Pick a direction to grow, invest in doing it better than everyone else, and dig in with the existing customer base to continue paying the bills while aggressively growing the new business.

3. Warehouse Labor and Automation

Proactively engaging the market and focusing on the core business lays the strategic foundation for broader margins and increasing profitability on a day-to-day basis. When the business and the team clearly understand the overarching vision for the future, they can plan their workflows around achieving that goal. This allows for better allocation of labor and a clearer criterion for selecting and implementing technological solutions.

Automating the most manual tasks in your workflow will help save time and mitigate the potential for errors. Human beings are one of the largest operational costs for warehouses, but a necessary input. Without a clear vision for your business’ future direction, it is difficult to decide how labor should be managed. Which tasks need to be automated or streamlined if resources are finite? Then answer depending on the direction of your business.

4. WMS Connectivity

A lot of 3PL warehouses spend a lot of time manually tracking inbound products, outbound orders, and invoicing. Having a system that can plug into a variety of software platforms to enhance your team’s productivity will save a lot of double work. Not all warehouse management systems are created equal, so it’s important to ensure that your system can export charges to your accounting platform, connect to online shopping carts and small parcel service providers to process orders, and connect with transportation management systems (TMS) to track inbound shipments while facilitating automated dock scheduling to hold carriers accountable to for wait time and delays.

Unless your warehouse is willing to spend upwards of six figures a year for a custom-built WMS, you will need to find a platform with an open API to connect with other systems. Leveraging a cloud-based, flexible WMS can control costs, have technical extendibility, and offer enhanced productivity through the connection of systems.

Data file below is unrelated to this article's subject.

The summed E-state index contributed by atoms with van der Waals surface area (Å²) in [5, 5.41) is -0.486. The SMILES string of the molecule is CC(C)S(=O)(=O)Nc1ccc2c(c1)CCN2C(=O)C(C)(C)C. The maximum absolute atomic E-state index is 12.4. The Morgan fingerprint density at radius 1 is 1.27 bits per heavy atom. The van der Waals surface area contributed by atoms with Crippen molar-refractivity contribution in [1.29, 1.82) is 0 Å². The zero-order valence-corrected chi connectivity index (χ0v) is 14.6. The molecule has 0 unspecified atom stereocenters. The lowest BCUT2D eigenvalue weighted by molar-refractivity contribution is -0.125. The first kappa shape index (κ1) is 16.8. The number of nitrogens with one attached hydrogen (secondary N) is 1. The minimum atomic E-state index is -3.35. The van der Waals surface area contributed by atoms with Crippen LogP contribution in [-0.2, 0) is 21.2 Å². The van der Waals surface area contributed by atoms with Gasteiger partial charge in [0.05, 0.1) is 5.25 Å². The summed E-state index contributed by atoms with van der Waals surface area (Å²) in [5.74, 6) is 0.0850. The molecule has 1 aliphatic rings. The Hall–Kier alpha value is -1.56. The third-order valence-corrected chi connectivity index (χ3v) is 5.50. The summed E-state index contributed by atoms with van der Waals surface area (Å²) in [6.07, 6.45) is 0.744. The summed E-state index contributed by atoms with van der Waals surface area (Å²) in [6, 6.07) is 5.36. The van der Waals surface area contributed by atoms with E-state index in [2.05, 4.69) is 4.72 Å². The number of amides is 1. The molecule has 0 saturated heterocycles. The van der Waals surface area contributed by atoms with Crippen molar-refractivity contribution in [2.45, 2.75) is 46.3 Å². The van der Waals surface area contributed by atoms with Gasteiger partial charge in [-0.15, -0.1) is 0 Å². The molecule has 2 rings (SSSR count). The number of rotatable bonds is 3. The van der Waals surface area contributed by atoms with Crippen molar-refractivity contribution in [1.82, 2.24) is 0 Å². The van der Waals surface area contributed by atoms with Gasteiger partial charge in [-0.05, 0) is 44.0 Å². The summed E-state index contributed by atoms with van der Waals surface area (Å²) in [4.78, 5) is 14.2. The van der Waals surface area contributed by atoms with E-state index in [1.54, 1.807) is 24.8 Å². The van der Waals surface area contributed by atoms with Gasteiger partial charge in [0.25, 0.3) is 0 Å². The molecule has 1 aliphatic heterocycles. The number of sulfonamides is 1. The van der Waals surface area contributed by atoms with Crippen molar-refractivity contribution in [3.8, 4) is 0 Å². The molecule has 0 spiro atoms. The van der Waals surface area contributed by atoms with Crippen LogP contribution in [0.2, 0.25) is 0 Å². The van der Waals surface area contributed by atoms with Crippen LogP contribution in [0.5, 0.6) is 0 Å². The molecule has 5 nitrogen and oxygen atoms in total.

5. Use of Warehouse Space

Slow moving inventory is like revenue siphon. A 3PL warehouse is a place for retailers to store their inventory until it needs to be distributed. However not all businesses are created equal, and some are better at selling their goods than others.

Slow moving inventory takes up valuable space in a warehouse that can be used for more profitable value-added services. Long-term storage should be priced higher to incentivize movement. Value-added services drive the most revenue while storage seems to occupy space at a discount. It’s important to make sure inventory keeps moving or to charge customers for the space they take.

Key Take Aways

Profitability comes from a combination of commitment to existing clientele, disciplined strategy, and effective resource allocation in the form of automation, labor allocation, and accurate pricing for storage. It’s easy to get caught up in a frenzied market in which conditions change rapidly, which is why warehouses will need to focus on their future direction and commit time and resources to ensuring lasting profitability.